Else 3.31.14: Skulls, Bitcoin, AI, Souls, and Corporate Religion

ieee-spectrum-technological-singularity-thumb(image) If you’re a reader of this newsletter, you’re in elite company. Each week I chose ten or so stories from the score or so that I save to Evernote, and I annotate them after about three glasses of wine on a Sunday night. I make no pretense to be Jason or Dave, instead, this is a way to remember the most important stories of the past week through the filter of “the book.” And when I say “the book,” I mean That Project That Has Haunted Me For More Than Five Years But Is Increasingly Becoming Real. In other words, if you read this newsletter (or post), you’re a true fan of my work. And for that, I am thankful.

This past week was full of gems. The New Yorker reminded us how poignant digital life can be. We struggled with the ethics of 3D printing, even as we reveled in its power to save lives. Oh, and then there’s the singularity, and protecting us from the same. An epic Facebook rant, more Bitcoin, more brain-twisters about who’s a person, alive, dead, or corporate, in our increasingly mashed up world. To the links…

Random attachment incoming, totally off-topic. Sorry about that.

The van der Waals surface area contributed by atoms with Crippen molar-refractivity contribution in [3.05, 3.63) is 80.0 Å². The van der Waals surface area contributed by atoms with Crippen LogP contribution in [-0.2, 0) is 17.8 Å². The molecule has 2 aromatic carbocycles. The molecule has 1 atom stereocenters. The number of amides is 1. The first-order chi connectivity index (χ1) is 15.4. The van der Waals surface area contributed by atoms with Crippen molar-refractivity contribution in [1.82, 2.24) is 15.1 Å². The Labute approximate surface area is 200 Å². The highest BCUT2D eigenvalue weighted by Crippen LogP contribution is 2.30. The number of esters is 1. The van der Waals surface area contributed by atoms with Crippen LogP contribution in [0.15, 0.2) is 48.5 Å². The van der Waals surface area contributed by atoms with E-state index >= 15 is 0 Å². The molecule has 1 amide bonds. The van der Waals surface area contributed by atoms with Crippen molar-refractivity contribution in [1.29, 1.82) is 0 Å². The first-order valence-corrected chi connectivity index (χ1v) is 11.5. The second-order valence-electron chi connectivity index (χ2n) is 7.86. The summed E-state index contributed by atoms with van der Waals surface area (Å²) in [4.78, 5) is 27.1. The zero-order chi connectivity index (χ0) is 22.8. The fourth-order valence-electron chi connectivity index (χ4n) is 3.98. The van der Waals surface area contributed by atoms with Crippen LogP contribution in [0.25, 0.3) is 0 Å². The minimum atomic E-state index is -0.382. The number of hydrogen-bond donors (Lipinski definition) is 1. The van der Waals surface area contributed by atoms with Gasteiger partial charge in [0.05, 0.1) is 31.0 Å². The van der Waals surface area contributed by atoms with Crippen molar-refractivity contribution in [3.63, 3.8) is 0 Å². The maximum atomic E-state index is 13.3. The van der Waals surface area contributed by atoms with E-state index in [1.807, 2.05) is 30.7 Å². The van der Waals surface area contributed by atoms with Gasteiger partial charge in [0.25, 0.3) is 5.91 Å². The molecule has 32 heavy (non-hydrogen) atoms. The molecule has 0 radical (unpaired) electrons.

The Afterlife of Pia Farrenkopf : The New Yorker

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Else 3.10.13: Satoshi, Snowden, Google, And The Meaning of it All

nweekbitcoincover

The past week spun with controversy and breaking news around many of our society’s most interesting conversations: The elusive founder of bitcoin was identified, or perhaps not, Edward Snowden popped up at SXSW (by video, of course) and submitted testimony to the EU, the Aereo case is on its way to the Supreme Court (and launched in Austin at SXSW, of course), and in the end, we all long for something more. To the links….

The Face Behind Bitcoin – Newsweek The week’s most sensational story, which created a backlash worthy of the story’s claim.